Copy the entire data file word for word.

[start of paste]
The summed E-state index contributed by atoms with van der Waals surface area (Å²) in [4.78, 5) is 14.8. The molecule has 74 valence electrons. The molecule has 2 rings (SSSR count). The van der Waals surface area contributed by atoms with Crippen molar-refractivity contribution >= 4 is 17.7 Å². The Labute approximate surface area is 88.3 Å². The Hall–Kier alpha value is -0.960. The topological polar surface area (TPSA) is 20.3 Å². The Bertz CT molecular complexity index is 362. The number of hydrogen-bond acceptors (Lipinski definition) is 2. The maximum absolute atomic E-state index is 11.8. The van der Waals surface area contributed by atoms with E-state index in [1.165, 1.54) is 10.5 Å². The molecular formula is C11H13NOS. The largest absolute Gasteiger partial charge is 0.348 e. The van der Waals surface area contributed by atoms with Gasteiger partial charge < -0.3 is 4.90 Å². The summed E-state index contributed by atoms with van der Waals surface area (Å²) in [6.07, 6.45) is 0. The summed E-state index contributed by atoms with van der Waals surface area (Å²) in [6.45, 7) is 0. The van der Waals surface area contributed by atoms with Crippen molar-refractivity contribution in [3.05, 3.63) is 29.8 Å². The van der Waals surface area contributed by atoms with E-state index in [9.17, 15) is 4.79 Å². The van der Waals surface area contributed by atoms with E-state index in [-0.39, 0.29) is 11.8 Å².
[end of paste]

The summed E-state index contributed by atoms with van der Waals surface area (Å²) in [4.78, 5) is 14.8. The molecule has 74 valence electrons. The molecule has 2 rings (SSSR count). The van der Waals surface area contributed by atoms with Crippen molar-refractivity contribution >= 4 is 17.7 Å². The Labute approximate surface area is 88.3 Å². The Hall–Kier alpha value is -0.960. The topological polar surface area (TPSA) is 20.3 Å². The Bertz CT molecular complexity index is 362. The number of hydrogen-bond acceptors (Lipinski definition) is 2. The maximum absolute atomic E-state index is 11.8. The van der Waals surface area contributed by atoms with E-state index in [1.165, 1.54) is 10.5 Å². The molecular formula is C11H13NOS. The largest absolute Gasteiger partial charge is 0.348 e. The van der Waals surface area contributed by atoms with Gasteiger partial charge < -0.3 is 4.90 Å². The summed E-state index contributed by atoms with van der Waals surface area (Å²) in [6.07, 6.45) is 0. The summed E-state index contributed by atoms with van der Waals surface area (Å²) in [6.45, 7) is 0. The van der Waals surface area contributed by atoms with Crippen molar-refractivity contribution in [3.05, 3.63) is 29.8 Å². The van der Waals surface area contributed by atoms with E-state index in [9.17, 15) is 4.79 Å². The van der Waals surface area contributed by atoms with E-state index in [-0.39, 0.29) is 11.8 Å².